In 2003 Wayzata residents, with generous donations of area citizens and The Retreat, purchased the estate with the assistance of the Trust for Public Land. A Conservation Easement protects the entire 22+ acres from ever being developed and is held in perpetuity by the MN Land Trust.

Whether viewing this old growth forest from the walking paths, the rushing highway or the busy Colonial Square parking lot to the west the changing seasons add to our quality of life. Filtering pollutants and exhaust, the cleansing capabilities of the tree roots insure clearer water for Lake Minnetonka and Gleason Lake, with the tree’s enormous leaf canopy keeping our air cleaner…all highly valued assets for our community.


Maple tree tapping is an early spring activity in the northern United States and Canada and the indigenous natives have used the cooked sap as sweetener for generations. In the early 1850s they shared this art with the new settlers. The “sugarbush” season usually began in March-maples trees tapped the majority of time because of their high sugar content then birch, oak and boxelder were selected, the boiled sap giving winter food a savory flavor for these early people. The Dakota used birch bark containers to gather the sap and added hot stones to the liquid to reduce the sap to a syrupy blend.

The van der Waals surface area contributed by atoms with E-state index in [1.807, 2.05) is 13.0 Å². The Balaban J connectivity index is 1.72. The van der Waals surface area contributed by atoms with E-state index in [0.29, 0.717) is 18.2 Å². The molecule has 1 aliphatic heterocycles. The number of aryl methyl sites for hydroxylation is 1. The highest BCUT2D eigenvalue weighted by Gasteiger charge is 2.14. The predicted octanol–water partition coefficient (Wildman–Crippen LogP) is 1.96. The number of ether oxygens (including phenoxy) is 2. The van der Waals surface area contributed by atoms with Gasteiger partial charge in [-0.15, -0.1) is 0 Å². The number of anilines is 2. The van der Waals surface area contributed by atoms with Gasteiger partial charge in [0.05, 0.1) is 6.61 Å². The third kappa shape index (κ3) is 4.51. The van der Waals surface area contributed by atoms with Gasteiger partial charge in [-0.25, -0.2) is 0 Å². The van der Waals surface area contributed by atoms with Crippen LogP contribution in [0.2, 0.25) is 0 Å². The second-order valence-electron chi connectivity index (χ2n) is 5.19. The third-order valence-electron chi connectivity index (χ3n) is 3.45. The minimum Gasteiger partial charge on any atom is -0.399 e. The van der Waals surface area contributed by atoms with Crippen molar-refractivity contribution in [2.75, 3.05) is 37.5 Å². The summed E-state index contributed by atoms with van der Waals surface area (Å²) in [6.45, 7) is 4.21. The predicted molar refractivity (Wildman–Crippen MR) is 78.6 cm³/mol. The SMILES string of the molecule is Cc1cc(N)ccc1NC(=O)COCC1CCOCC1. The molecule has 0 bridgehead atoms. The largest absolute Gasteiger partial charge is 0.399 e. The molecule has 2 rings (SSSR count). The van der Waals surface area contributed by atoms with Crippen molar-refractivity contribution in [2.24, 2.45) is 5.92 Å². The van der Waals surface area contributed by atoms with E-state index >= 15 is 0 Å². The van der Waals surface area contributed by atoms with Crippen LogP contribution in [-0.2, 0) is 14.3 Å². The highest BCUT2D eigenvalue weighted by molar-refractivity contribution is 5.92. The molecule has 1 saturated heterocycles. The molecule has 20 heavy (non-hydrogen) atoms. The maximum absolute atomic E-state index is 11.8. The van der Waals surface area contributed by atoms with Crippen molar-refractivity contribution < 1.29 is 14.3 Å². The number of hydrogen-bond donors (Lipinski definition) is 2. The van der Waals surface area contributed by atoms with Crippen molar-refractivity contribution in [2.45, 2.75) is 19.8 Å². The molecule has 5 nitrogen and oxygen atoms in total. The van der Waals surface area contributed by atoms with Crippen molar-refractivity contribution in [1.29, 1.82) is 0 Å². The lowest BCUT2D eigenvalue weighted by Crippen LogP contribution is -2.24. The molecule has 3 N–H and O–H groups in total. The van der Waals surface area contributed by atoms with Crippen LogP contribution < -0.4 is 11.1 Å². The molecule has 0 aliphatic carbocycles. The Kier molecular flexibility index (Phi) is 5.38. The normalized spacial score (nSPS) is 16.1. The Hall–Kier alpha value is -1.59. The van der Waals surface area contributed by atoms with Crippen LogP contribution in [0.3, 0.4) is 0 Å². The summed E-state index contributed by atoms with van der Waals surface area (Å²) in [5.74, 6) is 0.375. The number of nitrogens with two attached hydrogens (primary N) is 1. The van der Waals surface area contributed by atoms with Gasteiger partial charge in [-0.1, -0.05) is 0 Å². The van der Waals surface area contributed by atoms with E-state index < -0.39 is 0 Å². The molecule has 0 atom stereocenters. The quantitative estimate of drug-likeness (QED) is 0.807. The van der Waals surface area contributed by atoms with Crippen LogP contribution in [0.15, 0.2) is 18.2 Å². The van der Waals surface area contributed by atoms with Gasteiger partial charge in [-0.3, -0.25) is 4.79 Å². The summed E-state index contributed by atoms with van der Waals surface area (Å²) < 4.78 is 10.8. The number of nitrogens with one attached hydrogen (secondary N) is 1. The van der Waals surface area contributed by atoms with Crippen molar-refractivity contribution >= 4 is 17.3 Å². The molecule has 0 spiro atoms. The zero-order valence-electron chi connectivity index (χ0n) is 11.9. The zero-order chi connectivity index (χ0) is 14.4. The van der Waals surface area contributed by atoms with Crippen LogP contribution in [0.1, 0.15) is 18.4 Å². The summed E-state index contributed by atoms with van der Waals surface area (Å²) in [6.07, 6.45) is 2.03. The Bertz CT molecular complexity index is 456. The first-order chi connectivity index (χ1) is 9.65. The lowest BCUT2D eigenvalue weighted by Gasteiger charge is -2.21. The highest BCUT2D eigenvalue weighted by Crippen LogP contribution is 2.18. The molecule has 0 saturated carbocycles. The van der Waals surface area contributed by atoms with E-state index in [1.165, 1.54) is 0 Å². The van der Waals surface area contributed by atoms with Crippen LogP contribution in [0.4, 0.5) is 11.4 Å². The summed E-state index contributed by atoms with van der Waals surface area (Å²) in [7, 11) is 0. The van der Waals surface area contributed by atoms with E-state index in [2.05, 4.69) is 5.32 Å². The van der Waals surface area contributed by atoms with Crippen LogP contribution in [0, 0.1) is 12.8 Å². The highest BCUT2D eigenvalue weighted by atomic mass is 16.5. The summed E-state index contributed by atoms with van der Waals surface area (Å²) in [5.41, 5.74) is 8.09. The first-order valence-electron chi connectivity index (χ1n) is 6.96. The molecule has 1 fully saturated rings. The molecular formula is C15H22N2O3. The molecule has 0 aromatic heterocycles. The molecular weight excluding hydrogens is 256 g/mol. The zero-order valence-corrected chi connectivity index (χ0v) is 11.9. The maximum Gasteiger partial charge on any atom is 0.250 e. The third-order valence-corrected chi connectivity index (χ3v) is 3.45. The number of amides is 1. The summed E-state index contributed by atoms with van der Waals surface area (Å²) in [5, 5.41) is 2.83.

A specific climate is required for tree tapping. The season usually lasts from 4 to 6 weeks and begins when the temperatures are below freezing at night and above freezing during the day. The fluctuation of temperature creates the pressure for the sap to rise. Mature 40-50 year old Maples are the most frequently tapped, the diameter no less than 12 inches. Taps are placed on the trunk’s south side, 3-4 feet above a large root. Each tap (spile) can produce 10-20 gallons per tree, depending on the weather conditions. Sap should be collected every 2 or 3 days but the amount gathered depends on Mother Nature. All sap stored should be kept cool prior to cooking/reduction. When the sap turns cloudy or the buds form on the branches, the season is over. Ten gallons of sap will make one quart of syrup and should always be cooked outside, as the steam is so thick that it will remove wallpaper.

For more information:


  • “Tap My Trees”
  • Cornell Sugar Maple Research
  • Making Maple Syrup: Univ. of Cincinnati
  • Homemade Maple Syrup, Minnesota Maple Series

• “Backyard Sugarin’” by Rink Mann

• “Once Upon a Lake” by Thelma Jones
(can be found at the Bookcase in Wayzata)

Pg. 116 “Once Upon a Lake” by Thelma Jones
*Dakota, meaning ally, in the Dakota language
*Sioux meaning little snakes